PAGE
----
Fine Porcelain with Snow White Tone: Bone China
Updated: Nov 11, 2018
Bone China’s Primary Characteristics:
- Made from kaolin, feldspar, quartz and bone ash
- Translucent and fine composition
- Opaque texture and appearance
- Thin-walled pieces give a more delicate appearance,
but offer more durability than basic porcelain
- Lighter in weight than basic porcelain
- Bone china white has a warmer tone to it, often described as “snow white”
Bone china is a type of porcelain originary from the 18th-century England and it is composed of bone ash, feldspathic material (china stone) and kaolin. Thomas Frye (circa 1710-1762), owner of the porcelain factory in Bow, London's East End, was the first to develop this procedure around 1748. The earliest Bow porcelains were made of soft-paste incorporating calcined bone in proportions of roughly 40-45%, forming a phosphatic body characterised by a warm, creamy aspect that tended towards ivory, which was the precursor of the bone china, so called "fine porcelain".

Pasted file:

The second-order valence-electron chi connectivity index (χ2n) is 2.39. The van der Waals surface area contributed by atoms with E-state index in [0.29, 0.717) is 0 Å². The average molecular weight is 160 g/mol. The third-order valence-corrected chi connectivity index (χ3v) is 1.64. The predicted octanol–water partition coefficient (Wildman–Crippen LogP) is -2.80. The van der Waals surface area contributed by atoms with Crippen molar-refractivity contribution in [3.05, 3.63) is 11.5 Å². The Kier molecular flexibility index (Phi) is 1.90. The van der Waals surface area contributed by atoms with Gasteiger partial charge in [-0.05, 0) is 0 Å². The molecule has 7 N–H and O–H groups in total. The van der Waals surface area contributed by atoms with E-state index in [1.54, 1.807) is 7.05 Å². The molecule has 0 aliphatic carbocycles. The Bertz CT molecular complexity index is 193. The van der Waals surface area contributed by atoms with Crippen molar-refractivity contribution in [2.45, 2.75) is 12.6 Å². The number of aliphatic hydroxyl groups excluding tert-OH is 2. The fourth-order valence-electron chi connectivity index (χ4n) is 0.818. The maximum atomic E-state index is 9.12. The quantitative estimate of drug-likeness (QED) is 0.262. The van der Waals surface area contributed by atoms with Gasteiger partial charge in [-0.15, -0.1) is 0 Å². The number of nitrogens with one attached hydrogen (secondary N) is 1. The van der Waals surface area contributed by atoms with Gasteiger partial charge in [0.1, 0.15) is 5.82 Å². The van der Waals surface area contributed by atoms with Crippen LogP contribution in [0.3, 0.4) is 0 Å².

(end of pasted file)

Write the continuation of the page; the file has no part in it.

Between 1789 and 1793 Josiah Spode (1733–1797), owner of the porcelain factory in Stoke-on-Trent, improved the formula of the precedent soft-paste porcelain by including kaolin, so his formula, sometimes called "Staffordshire bone-porcelain", was effectively hard-paste. In this way he simplified the recipe: he abandoned the practice of calcining or fritting the bone with some of the other ingredients, and used the simple mixture of bone ash, china stone and kaolin, which since his time set the basic recipe of bone china. The traditional bone china recipe was 6 parts bone ash, 4 parts china stone and 3.5 parts kaolin, all finely ground together.